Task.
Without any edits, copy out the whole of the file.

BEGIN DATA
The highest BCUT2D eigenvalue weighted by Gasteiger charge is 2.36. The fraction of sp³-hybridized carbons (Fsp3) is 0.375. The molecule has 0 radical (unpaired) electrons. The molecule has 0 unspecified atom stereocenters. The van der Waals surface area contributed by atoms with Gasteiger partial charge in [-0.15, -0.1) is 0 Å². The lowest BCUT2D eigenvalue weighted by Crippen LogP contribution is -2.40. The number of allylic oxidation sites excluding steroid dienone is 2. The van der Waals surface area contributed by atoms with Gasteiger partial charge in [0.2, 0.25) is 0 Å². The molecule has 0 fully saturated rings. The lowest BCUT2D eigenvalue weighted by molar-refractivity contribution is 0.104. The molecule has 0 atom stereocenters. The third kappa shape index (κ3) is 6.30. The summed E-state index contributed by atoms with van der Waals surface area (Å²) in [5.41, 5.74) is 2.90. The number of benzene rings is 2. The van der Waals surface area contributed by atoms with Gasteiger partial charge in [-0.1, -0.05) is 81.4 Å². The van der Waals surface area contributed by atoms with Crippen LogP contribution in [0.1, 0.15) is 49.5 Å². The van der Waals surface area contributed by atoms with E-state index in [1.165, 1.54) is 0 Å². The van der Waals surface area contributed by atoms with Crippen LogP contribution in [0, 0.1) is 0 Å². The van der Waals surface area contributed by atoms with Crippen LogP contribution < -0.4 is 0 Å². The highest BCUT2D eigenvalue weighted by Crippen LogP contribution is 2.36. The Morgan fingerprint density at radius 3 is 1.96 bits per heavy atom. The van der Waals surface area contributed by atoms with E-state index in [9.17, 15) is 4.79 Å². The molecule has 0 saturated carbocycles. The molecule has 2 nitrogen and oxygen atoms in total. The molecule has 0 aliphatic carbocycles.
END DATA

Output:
The highest BCUT2D eigenvalue weighted by Gasteiger charge is 2.36. The fraction of sp³-hybridized carbons (Fsp3) is 0.375. The molecule has 0 radical (unpaired) electrons. The molecule has 0 unspecified atom stereocenters. The van der Waals surface area contributed by atoms with Gasteiger partial charge in [-0.15, -0.1) is 0 Å². The lowest BCUT2D eigenvalue weighted by Crippen LogP contribution is -2.40. The number of allylic oxidation sites excluding steroid dienone is 2. The van der Waals surface area contributed by atoms with Gasteiger partial charge in [0.2, 0.25) is 0 Å². The molecule has 0 fully saturated rings. The lowest BCUT2D eigenvalue weighted by molar-refractivity contribution is 0.104. The molecule has 0 atom stereocenters. The third kappa shape index (κ3) is 6.30. The summed E-state index contributed by atoms with van der Waals surface area (Å²) in [5.41, 5.74) is 2.90. The number of benzene rings is 2. The van der Waals surface area contributed by atoms with Gasteiger partial charge in [-0.1, -0.05) is 81.4 Å². The van der Waals surface area contributed by atoms with Crippen LogP contribution in [0.1, 0.15) is 49.5 Å². The van der Waals surface area contributed by atoms with E-state index in [1.165, 1.54) is 0 Å². The van der Waals surface area contributed by atoms with Crippen LogP contribution in [0, 0.1) is 0 Å². The van der Waals surface area contributed by atoms with Crippen LogP contribution < -0.4 is 0 Å². The highest BCUT2D eigenvalue weighted by Crippen LogP contribution is 2.36. The Morgan fingerprint density at radius 3 is 1.96 bits per heavy atom. The van der Waals surface area contributed by atoms with E-state index in [9.17, 15) is 4.79 Å². The molecule has 0 saturated carbocycles. The molecule has 2 nitrogen and oxygen atoms in total. The molecule has 0 aliphatic carbocycles.